Dr. Mohamed Ibn Chambas further noted that the AU Master Roadmap of Practical Steps to Silence the Guns in Africa by the Year 2030 placed emphasis on security governance. “It acknowledges that the limited progress in  transforming  African defense and security forces into professional and disciplined national security institutions, that are subject to  accountable nationional government  oversight and control, has often led to eruption of, or relapse into conflicts. This inevitably leads to cyclical conflicts and violence, disrupting stabilization and peace-building efforts,” said the African Union High Representative for Silencing the Guns.

H.E. Parfait Onanga-Anyanga, Special Representative of the Secretary General (SRSG) and Head of the United Nations Office to the African Union noted during his opening remarks  that Security Sector Governance and Reform (SSGR) should be a key element of the political processes of states emerging from conflict and to strengthen the rule of law institutions. It is essential to address SSGR early on as it plays a key role in different phases of the conflict cycle, including peacebuilding but also related to conflict prevention as well as the stabilization and reconstruction afterwards. SSGR needs to be part of a comprehensive approach and larger peacebuilding and development strategies. The SRSG highlighted three key principles: Trust – the cornerstone of the security system. Robust security institutions hinge on integrity, accountability, and transparency; National ownership – this entails national responsibility and commitment; and Inclusivity – attention should be given to the security and justice needs of all people. A people-centered approach to Security Sector Governance and Reform is crucial for sustaining peace. The SRSG mentioned that the conference offers a chance to critically reflect on the implementation of SSGR on the African continent and to share experiences. “The United Nations looks forward to continuing the partnership and to work together towards sustainable peace in Africa by strengthening Security Sector Governance and Reform efforts,” concluded H.E. Parfait Onanga-Anyanga.

Dr. Niagale Bagayoko on behalf of ASSN/Just Future, as ASSN Chair, said that ASSN has worked with the AU over a decade as an implementing partner to promote the policy framework on SSRG. She echoed that the AU Policy Framework on SSR has not received the support required for full dissemination on the continent. She noted that ensuring inclusive security presents a challenge in Africa due to the complexity of the security environment. “After a decade of adoption, it is important to brainstorm on more creative implementation strategies to achieve desired impact,” said Dr. Niagale Bagayoko . She concluded by reiterating the need to emphasize the bottom-up approach to ensure inclusive security for everybody’s benefit.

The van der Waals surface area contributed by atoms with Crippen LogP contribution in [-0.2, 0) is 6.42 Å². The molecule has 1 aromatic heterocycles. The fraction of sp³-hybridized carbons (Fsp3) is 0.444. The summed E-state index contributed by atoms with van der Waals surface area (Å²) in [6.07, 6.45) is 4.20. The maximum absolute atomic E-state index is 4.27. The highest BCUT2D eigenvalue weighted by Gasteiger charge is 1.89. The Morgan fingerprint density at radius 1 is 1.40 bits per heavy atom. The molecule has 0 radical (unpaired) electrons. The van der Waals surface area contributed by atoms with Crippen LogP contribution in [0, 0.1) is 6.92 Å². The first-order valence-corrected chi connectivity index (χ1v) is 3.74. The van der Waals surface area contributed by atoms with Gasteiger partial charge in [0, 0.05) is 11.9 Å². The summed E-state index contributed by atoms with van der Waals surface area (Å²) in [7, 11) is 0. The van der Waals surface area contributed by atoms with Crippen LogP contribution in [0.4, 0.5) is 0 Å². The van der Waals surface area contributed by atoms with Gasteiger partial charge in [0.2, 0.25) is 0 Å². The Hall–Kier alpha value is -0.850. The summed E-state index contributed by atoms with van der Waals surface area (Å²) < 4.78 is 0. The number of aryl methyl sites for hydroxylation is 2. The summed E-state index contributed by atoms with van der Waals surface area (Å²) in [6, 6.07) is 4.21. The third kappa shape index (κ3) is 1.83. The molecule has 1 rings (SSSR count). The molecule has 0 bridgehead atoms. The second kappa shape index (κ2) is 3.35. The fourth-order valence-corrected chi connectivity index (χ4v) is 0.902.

During the meeting, from 21-23 November 2023, participants had  different sessions on understanding of the AU SSR Policy Framework and the challenges related to Security Sector Reform & Governance processes in the African context. The conference  is specifically focussing on three elements related to the ten-year implementation of the AU SSR Policy Framework: a) looking back to the achievements, b) highlighting challenges and lessons learned, and c) looking forward to the next steps. In particular this last element is essential, as it focuses on identifying concrete steps to enhance the future implementation of the AU SSR Policy Framework.

Further information should be directed to:

Ms. Jocelyne Nahimana | Expert in Security Sector Reform | Department of Political Affairs, Peace and Security (PAPS) | E-mail:

For media inquiries, please contact:

Mr. Gamal Eldin Ahmed A. Karrar | Senior Communication Officer | Information and Communication Directorate | E-mail:

Information and Communication Directorate, African Union Commission I E-mail: DIC@africa-union.orgWeb: Addis Ababa, Ethiopia | Follow Us: Facebook | Twitter | Instagram | YouTube

Posted by Abraham Kebede